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How Does Heroin Affect Your Brain?


How Does Heroin Affect Your Brain?

Heroin is a highly addictive and widely abused illegal opioid drug, one that is responsible for thousands of overdose-related deaths on an annual basis. Over the past several years, rates of heroin abuse and overdose death related to heroin have been on the rise throughout the country. According to the National Institute on Drug Abuse, in the year 2016, roughly 948,000 American adults reported using heroin at least once within the past year. The same report states that this number has been steadily increasing since 2007. The number of first-time heroin users is exceptionally high, with an estimated 170,000 new users in 2016 alone. Since the NIDA report was released, the number of heroin users has continued to increase.

When it comes to both short and long-term heroin abuse, there are many negative effects to consider. The short-term effects of heroin use include:

  • A rush of intense pleasure or euphoria
  • Severely itchy skin
  • Nausea and vomiting
  • “Nodding out” or slipping in and out of consciousness
  • Dry mouth
  • A heavy feeling in the extremities
  • Flushing of the skin
  • Respiratory depression
  • The long-term effects of heroin use include:
  • The development of a physical and psychological dependence
  • Withdrawal symptoms with abruptly ceased use
  • Long-term health issues related to chronic heroin use
  • Damage to the lungs and other organs
  • Permanent brain damage

What Will Heroin Do to Your Brain?

The body contains many neurotransmitters, which are naturally occurring chemicals that bind to certain receptors within the brain to complete vital functions. One of these receptors, called mu-opioid receptors, is activated in the brain’s reward center when an opioid drug enters the central nervous system. As a result, a significant amount of certain “feel good” chemicals like serotonin and dopamine are released, which leads to intense feelings of euphoria and pleasure. Over time drug-taking behavior is reinforced by this excess dopamine release, and physical dependence develops. There are certain consequences involved in introducing opioid narcotics to the system as opposed to naturally occurring mu-opioids.

The brain becomes incapable of producing these “feel good” chemicals independently, and it becomes completely reliant on artificial production. This is one of the most significant ways that heroin affects the brain. When heroin is used chronically, it can lead to permanent memory loss as well.

Agape Treatment Center and Heroin Addiction Recovery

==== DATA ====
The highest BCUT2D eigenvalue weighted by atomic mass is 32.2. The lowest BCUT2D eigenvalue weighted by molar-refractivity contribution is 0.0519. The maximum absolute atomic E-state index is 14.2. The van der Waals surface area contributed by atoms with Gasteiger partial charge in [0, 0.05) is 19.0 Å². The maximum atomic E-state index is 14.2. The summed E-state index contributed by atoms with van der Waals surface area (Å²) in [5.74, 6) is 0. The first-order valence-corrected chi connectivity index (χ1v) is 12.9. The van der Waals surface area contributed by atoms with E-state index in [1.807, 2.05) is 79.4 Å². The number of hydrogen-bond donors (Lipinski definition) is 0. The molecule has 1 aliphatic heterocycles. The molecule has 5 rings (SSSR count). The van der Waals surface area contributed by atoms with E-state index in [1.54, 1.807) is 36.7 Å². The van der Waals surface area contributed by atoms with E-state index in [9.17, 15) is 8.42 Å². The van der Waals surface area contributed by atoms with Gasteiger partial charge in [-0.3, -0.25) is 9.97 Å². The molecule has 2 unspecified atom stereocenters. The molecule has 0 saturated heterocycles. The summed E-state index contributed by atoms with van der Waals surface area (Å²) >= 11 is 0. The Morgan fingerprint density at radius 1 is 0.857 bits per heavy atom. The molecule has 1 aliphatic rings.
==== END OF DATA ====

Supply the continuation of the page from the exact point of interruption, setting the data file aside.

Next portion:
At Agape Treatment Center, we specialize in treating heroin addiction regardless of how severe it has become. It is important to remember that substance abuse is progressive, and even if your symptoms are not severe yet, they will continue to worsen over time. If you have recently started using heroin, the prospect of doing permanent damage to your brain might seem like a long shot.

However, doesn’t brain damage occur in people who have been abusing heroin for years? With rapidly changing potencies and the inclusion of fentanyl (a synthetic opioid) in many current batches of heroin, there is no telling how severe your initial reaction will be. Even people who use heroin one time are liable to experience a range of serious side effects.

Begin Your Journey from Heroin Abuse at AGAPE

Sadly, many first-time users also lose their lives to heroin overdose. There is no telling what the product will be cut with, not to mention that many first-time users accidentally take too much. Regardless of whether you have used the drug several times or for years, we are available to help you begin on a journey of recovery. At Agape Treatment Center, we combine evidence-based and heavily researched medications with behavioral therapies and 12 step program education and involvement.

To learn more about our recovery program or to get started with our simple admissions process, contact us today. One of our addiction specialists is available around the clock to help you find the right treatment option.

Call the Agape Treatment Center admissions team at 888-614-0077 to learn more about what our addiction and mental health facilities can do for you or your loved one.

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